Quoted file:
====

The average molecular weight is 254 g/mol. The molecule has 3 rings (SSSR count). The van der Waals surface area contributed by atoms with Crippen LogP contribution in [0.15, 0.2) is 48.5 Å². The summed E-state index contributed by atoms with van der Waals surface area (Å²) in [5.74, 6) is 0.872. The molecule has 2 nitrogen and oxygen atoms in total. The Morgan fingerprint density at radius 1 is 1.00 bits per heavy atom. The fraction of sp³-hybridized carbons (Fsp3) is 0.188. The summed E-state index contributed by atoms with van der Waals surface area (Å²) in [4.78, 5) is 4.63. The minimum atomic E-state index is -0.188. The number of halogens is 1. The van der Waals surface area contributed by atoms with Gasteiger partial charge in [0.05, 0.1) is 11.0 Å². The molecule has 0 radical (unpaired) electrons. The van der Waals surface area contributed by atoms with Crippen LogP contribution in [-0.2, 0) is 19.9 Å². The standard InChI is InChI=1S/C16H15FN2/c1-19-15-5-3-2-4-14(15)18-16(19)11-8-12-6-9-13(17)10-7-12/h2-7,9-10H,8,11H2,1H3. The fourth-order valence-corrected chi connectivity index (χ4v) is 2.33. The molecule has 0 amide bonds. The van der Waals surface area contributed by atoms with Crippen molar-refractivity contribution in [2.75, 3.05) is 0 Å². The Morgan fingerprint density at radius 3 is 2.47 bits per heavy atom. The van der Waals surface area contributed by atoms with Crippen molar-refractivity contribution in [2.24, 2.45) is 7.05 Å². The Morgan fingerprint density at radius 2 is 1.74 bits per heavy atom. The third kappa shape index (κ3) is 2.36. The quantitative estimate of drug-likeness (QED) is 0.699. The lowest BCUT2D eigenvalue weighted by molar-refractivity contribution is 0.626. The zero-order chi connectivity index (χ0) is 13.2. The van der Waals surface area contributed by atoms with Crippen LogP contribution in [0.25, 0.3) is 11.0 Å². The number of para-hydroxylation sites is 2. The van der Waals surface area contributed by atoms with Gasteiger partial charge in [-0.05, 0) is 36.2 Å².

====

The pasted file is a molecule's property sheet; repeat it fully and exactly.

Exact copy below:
The average molecular weight is 254 g/mol. The molecule has 3 rings (SSSR count). The van der Waals surface area contributed by atoms with Crippen LogP contribution in [0.15, 0.2) is 48.5 Å². The summed E-state index contributed by atoms with van der Waals surface area (Å²) in [5.74, 6) is 0.872. The molecule has 2 nitrogen and oxygen atoms in total. The Morgan fingerprint density at radius 1 is 1.00 bits per heavy atom. The fraction of sp³-hybridized carbons (Fsp3) is 0.188. The summed E-state index contributed by atoms with van der Waals surface area (Å²) in [4.78, 5) is 4.63. The minimum atomic E-state index is -0.188. The number of halogens is 1. The van der Waals surface area contributed by atoms with Gasteiger partial charge in [0.05, 0.1) is 11.0 Å². The molecule has 0 radical (unpaired) electrons. The van der Waals surface area contributed by atoms with Crippen LogP contribution in [-0.2, 0) is 19.9 Å². The standard InChI is InChI=1S/C16H15FN2/c1-19-15-5-3-2-4-14(15)18-16(19)11-8-12-6-9-13(17)10-7-12/h2-7,9-10H,8,11H2,1H3. The fourth-order valence-corrected chi connectivity index (χ4v) is 2.33. The molecule has 0 amide bonds. The van der Waals surface area contributed by atoms with Crippen molar-refractivity contribution in [2.75, 3.05) is 0 Å². The Morgan fingerprint density at radius 3 is 2.47 bits per heavy atom. The van der Waals surface area contributed by atoms with Crippen molar-refractivity contribution in [2.24, 2.45) is 7.05 Å². The Morgan fingerprint density at radius 2 is 1.74 bits per heavy atom. The third kappa shape index (κ3) is 2.36. The quantitative estimate of drug-likeness (QED) is 0.699. The lowest BCUT2D eigenvalue weighted by molar-refractivity contribution is 0.626. The zero-order chi connectivity index (χ0) is 13.2. The van der Waals surface area contributed by atoms with Crippen LogP contribution in [0.25, 0.3) is 11.0 Å². The number of para-hydroxylation sites is 2. The van der Waals surface area contributed by atoms with Gasteiger partial charge in [-0.05, 0) is 36.2 Å².